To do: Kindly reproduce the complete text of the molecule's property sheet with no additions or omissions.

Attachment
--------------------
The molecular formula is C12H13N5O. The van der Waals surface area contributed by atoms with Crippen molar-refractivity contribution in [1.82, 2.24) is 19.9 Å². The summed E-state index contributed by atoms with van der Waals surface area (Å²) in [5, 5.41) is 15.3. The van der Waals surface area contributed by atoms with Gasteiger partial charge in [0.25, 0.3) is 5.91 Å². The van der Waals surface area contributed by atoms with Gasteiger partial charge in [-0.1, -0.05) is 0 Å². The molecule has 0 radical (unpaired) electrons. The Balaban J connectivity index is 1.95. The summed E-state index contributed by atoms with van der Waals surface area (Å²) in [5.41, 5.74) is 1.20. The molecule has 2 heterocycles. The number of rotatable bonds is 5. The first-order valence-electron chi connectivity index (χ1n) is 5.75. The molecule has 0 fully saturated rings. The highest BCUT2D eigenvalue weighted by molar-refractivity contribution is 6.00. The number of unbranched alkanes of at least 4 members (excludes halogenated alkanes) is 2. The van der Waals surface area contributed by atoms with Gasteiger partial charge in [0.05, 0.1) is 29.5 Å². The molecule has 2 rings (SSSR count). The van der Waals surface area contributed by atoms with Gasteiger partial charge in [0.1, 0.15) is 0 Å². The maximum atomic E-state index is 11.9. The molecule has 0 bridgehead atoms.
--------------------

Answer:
The molecular formula is C12H13N5O. The van der Waals surface area contributed by atoms with Crippen molar-refractivity contribution in [1.82, 2.24) is 19.9 Å². The summed E-state index contributed by atoms with van der Waals surface area (Å²) in [5, 5.41) is 15.3. The van der Waals surface area contributed by atoms with Gasteiger partial charge in [0.25, 0.3) is 5.91 Å². The van der Waals surface area contributed by atoms with Gasteiger partial charge in [-0.1, -0.05) is 0 Å². The molecule has 0 radical (unpaired) electrons. The Balaban J connectivity index is 1.95. The summed E-state index contributed by atoms with van der Waals surface area (Å²) in [5.41, 5.74) is 1.20. The molecule has 2 heterocycles. The number of rotatable bonds is 5. The first-order valence-electron chi connectivity index (χ1n) is 5.75. The molecule has 0 fully saturated rings. The highest BCUT2D eigenvalue weighted by molar-refractivity contribution is 6.00. The number of unbranched alkanes of at least 4 members (excludes halogenated alkanes) is 2. The van der Waals surface area contributed by atoms with Gasteiger partial charge in [0.05, 0.1) is 29.5 Å². The molecule has 2 rings (SSSR count). The van der Waals surface area contributed by atoms with Gasteiger partial charge in [0.1, 0.15) is 0 Å². The maximum atomic E-state index is 11.9. The molecule has 0 bridgehead atoms.